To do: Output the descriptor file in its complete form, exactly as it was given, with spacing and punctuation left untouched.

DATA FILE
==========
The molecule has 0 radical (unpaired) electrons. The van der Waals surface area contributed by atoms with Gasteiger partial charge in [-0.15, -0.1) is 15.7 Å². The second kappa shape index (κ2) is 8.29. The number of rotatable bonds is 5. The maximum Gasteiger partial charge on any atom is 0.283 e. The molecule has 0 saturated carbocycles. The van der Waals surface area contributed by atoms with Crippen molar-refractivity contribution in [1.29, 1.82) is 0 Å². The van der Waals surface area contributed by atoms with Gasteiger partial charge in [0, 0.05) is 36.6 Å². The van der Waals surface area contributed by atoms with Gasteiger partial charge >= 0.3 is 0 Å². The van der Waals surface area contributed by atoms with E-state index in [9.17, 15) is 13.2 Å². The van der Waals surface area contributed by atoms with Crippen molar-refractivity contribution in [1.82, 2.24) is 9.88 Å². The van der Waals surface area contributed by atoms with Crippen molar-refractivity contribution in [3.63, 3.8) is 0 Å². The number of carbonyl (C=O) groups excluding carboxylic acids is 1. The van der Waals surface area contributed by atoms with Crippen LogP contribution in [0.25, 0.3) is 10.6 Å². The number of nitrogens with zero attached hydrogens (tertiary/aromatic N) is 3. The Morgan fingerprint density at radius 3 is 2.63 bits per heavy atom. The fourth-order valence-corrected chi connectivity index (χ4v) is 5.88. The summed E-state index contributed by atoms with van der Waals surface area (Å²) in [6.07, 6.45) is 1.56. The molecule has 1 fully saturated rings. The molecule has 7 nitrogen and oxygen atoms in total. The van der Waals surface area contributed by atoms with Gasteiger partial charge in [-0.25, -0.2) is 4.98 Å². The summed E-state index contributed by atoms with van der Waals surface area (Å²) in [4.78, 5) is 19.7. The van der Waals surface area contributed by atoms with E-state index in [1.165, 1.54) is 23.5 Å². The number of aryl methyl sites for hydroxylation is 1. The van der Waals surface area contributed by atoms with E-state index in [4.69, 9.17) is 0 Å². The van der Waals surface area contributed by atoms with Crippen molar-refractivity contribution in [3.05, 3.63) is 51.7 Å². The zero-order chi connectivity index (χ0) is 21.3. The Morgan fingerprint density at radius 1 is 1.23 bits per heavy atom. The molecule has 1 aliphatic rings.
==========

The molecule has 0 radical (unpaired) electrons. The van der Waals surface area contributed by atoms with Gasteiger partial charge in [-0.15, -0.1) is 15.7 Å². The second kappa shape index (κ2) is 8.29. The number of rotatable bonds is 5. The maximum Gasteiger partial charge on any atom is 0.283 e. The molecule has 0 saturated carbocycles. The van der Waals surface area contributed by atoms with Crippen molar-refractivity contribution in [1.29, 1.82) is 0 Å². The van der Waals surface area contributed by atoms with Gasteiger partial charge in [0, 0.05) is 36.6 Å². The van der Waals surface area contributed by atoms with Gasteiger partial charge >= 0.3 is 0 Å². The van der Waals surface area contributed by atoms with E-state index in [9.17, 15) is 13.2 Å². The van der Waals surface area contributed by atoms with Crippen molar-refractivity contribution in [1.82, 2.24) is 9.88 Å². The van der Waals surface area contributed by atoms with Crippen molar-refractivity contribution in [3.63, 3.8) is 0 Å². The number of carbonyl (C=O) groups excluding carboxylic acids is 1. The van der Waals surface area contributed by atoms with Crippen LogP contribution in [0.25, 0.3) is 10.6 Å². The number of nitrogens with zero attached hydrogens (tertiary/aromatic N) is 3. The Morgan fingerprint density at radius 3 is 2.63 bits per heavy atom. The fourth-order valence-corrected chi connectivity index (χ4v) is 5.88. The summed E-state index contributed by atoms with van der Waals surface area (Å²) in [6.07, 6.45) is 1.56. The molecule has 1 fully saturated rings. The molecule has 7 nitrogen and oxygen atoms in total. The van der Waals surface area contributed by atoms with Gasteiger partial charge in [-0.25, -0.2) is 4.98 Å². The summed E-state index contributed by atoms with van der Waals surface area (Å²) in [4.78, 5) is 19.7. The van der Waals surface area contributed by atoms with E-state index in [1.165, 1.54) is 23.5 Å². The number of aryl methyl sites for hydroxylation is 1. The van der Waals surface area contributed by atoms with E-state index in [4.69, 9.17) is 0 Å². The van der Waals surface area contributed by atoms with Crippen molar-refractivity contribution in [3.05, 3.63) is 51.7 Å². The zero-order chi connectivity index (χ0) is 21.3. The Morgan fingerprint density at radius 1 is 1.23 bits per heavy atom. The molecule has 1 aliphatic rings.